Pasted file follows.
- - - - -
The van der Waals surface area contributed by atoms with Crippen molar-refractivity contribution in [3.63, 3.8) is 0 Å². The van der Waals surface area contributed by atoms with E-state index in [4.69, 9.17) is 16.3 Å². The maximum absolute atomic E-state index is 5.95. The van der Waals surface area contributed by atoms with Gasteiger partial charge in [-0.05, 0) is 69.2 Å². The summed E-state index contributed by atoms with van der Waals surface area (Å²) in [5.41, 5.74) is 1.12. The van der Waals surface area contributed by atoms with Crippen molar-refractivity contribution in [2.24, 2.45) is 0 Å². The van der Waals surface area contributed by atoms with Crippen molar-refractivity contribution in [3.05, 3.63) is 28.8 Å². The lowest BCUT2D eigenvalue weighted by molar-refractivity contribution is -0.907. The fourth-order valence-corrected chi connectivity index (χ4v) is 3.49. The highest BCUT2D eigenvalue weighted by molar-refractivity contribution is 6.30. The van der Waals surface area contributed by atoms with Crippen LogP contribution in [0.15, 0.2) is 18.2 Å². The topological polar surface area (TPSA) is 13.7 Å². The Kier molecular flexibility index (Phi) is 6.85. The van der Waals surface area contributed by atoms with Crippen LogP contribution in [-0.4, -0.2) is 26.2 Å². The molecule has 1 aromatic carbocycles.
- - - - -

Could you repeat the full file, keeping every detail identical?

The van der Waals surface area contributed by atoms with Crippen molar-refractivity contribution in [3.63, 3.8) is 0 Å². The van der Waals surface area contributed by atoms with E-state index in [4.69, 9.17) is 16.3 Å². The maximum absolute atomic E-state index is 5.95. The van der Waals surface area contributed by atoms with Gasteiger partial charge in [-0.05, 0) is 69.2 Å². The summed E-state index contributed by atoms with van der Waals surface area (Å²) in [5.41, 5.74) is 1.12. The van der Waals surface area contributed by atoms with Crippen molar-refractivity contribution in [2.24, 2.45) is 0 Å². The van der Waals surface area contributed by atoms with Crippen molar-refractivity contribution in [3.05, 3.63) is 28.8 Å². The lowest BCUT2D eigenvalue weighted by molar-refractivity contribution is -0.907. The fourth-order valence-corrected chi connectivity index (χ4v) is 3.49. The highest BCUT2D eigenvalue weighted by molar-refractivity contribution is 6.30. The van der Waals surface area contributed by atoms with Crippen LogP contribution in [0.15, 0.2) is 18.2 Å². The topological polar surface area (TPSA) is 13.7 Å². The Kier molecular flexibility index (Phi) is 6.85. The van der Waals surface area contributed by atoms with Crippen LogP contribution in [-0.4, -0.2) is 26.2 Å². The molecule has 1 aromatic carbocycles.